During that afternoon some of the medical team who were close to Cody came to express there sympathy including Melinda, Debbie, and Celine from the Paedatrics ward. This also meant a great deal to Darren and I.

Ben spent some time with Cody before Phil and Chelsea took him home for us and continued to mind him early into the night.

Darren and I had time to ourselves with Cody and that time was so precious. However we were interrupted when the Police arrived to interview us later that day. Looking back now the hardest part of the day was holding Cody in our arms with the Police and the nurse by our sides on the way to take Cody to the hospital morgue. We walked to the morgue and handed our precious little boy over to a complete stranger knowing that it was the first night that we were going home without him. We will never forget how sick, and cold we felt.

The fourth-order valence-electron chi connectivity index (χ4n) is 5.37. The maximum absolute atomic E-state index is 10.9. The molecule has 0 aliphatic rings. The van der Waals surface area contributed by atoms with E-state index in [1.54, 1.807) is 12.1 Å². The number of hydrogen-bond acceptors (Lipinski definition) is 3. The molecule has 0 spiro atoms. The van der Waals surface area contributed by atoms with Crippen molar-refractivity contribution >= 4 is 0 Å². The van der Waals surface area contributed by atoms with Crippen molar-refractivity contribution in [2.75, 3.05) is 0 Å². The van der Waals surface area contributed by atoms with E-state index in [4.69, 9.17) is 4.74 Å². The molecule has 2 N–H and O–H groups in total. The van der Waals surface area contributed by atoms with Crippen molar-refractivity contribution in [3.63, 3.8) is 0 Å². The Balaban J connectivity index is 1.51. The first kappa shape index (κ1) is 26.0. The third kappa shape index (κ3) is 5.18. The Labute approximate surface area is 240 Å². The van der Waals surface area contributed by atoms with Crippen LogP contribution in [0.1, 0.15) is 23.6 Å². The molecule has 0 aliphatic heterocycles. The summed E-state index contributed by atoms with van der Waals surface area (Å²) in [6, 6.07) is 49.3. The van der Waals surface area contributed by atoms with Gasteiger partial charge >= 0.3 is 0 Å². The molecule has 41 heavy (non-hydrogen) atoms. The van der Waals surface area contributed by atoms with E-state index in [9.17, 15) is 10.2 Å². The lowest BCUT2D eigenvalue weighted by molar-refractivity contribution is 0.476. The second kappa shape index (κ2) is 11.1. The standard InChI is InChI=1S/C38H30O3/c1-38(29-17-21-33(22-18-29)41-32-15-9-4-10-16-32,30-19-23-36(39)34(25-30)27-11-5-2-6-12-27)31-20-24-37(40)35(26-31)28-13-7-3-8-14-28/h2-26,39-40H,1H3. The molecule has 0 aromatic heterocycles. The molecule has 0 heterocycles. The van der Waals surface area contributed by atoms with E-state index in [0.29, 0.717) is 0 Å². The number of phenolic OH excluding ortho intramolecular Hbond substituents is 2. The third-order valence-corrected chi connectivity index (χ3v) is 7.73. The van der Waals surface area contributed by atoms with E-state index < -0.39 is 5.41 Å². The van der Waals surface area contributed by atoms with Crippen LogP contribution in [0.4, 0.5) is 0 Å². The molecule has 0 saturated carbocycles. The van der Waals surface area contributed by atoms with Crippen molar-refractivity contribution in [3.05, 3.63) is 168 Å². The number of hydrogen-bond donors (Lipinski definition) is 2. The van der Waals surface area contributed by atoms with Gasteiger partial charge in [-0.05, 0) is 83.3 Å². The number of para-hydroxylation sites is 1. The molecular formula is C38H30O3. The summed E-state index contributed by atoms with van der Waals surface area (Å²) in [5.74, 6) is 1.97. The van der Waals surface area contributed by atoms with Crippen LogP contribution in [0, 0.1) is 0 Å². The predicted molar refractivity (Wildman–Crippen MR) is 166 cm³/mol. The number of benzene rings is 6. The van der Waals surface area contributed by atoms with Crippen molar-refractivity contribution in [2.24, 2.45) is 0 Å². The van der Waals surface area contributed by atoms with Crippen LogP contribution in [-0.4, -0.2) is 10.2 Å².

Michelle Elmitt who was Cody’s physio therapist came to our home that night. She had a huge impact on Cody’s life and supported Darren and I throughout Cody’s life. She is one person that we will never forget.

In the days to come we were flooded with flowers/food/visitors and plants. Hilary Ferguson from Therapy ACT (social worker) also came to visit, and she was wonderful. Our family and friends gathered together to help us give our special little Cody boy the best send off that he could ever have had. The staff at Toscan and Dinn were absolutely wonderful, and coordinated all the funeral arrangements. Darren and I chose a special spot at the Woden cemetery for Cody. It was and is a beautiful spot easy to find, and under two beautiful trees.